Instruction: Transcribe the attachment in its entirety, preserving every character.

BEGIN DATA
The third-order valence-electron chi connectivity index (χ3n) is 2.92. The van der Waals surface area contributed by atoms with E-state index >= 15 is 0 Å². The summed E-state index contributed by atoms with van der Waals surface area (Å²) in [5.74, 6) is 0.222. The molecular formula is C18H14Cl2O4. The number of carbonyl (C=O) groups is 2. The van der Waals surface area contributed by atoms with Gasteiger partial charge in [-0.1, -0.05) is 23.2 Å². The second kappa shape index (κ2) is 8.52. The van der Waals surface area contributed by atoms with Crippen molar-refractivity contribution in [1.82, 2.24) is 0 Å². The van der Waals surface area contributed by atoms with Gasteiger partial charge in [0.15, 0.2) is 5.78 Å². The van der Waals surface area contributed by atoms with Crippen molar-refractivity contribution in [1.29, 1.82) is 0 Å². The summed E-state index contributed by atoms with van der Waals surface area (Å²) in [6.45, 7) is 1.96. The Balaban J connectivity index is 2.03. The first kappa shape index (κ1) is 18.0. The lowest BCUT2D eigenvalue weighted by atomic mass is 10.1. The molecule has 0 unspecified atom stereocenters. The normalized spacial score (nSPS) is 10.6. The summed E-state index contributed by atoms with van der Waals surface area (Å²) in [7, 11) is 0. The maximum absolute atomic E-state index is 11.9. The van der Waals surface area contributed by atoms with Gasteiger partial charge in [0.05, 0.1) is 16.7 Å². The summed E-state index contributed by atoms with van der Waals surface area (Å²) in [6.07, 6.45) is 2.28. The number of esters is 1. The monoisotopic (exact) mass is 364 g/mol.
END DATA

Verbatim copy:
The third-order valence-electron chi connectivity index (χ3n) is 2.92. The van der Waals surface area contributed by atoms with E-state index >= 15 is 0 Å². The summed E-state index contributed by atoms with van der Waals surface area (Å²) in [5.74, 6) is 0.222. The molecular formula is C18H14Cl2O4. The number of carbonyl (C=O) groups is 2. The van der Waals surface area contributed by atoms with Gasteiger partial charge in [-0.1, -0.05) is 23.2 Å². The second kappa shape index (κ2) is 8.52. The van der Waals surface area contributed by atoms with Crippen molar-refractivity contribution in [1.82, 2.24) is 0 Å². The van der Waals surface area contributed by atoms with Gasteiger partial charge in [0.15, 0.2) is 5.78 Å². The van der Waals surface area contributed by atoms with Crippen molar-refractivity contribution in [1.29, 1.82) is 0 Å². The summed E-state index contributed by atoms with van der Waals surface area (Å²) in [6.45, 7) is 1.96. The Balaban J connectivity index is 2.03. The first kappa shape index (κ1) is 18.0. The lowest BCUT2D eigenvalue weighted by atomic mass is 10.1. The molecule has 0 unspecified atom stereocenters. The normalized spacial score (nSPS) is 10.6. The summed E-state index contributed by atoms with van der Waals surface area (Å²) in [7, 11) is 0. The maximum absolute atomic E-state index is 11.9. The van der Waals surface area contributed by atoms with Gasteiger partial charge in [0.05, 0.1) is 16.7 Å². The summed E-state index contributed by atoms with van der Waals surface area (Å²) in [6.07, 6.45) is 2.28. The number of esters is 1. The monoisotopic (exact) mass is 364 g/mol.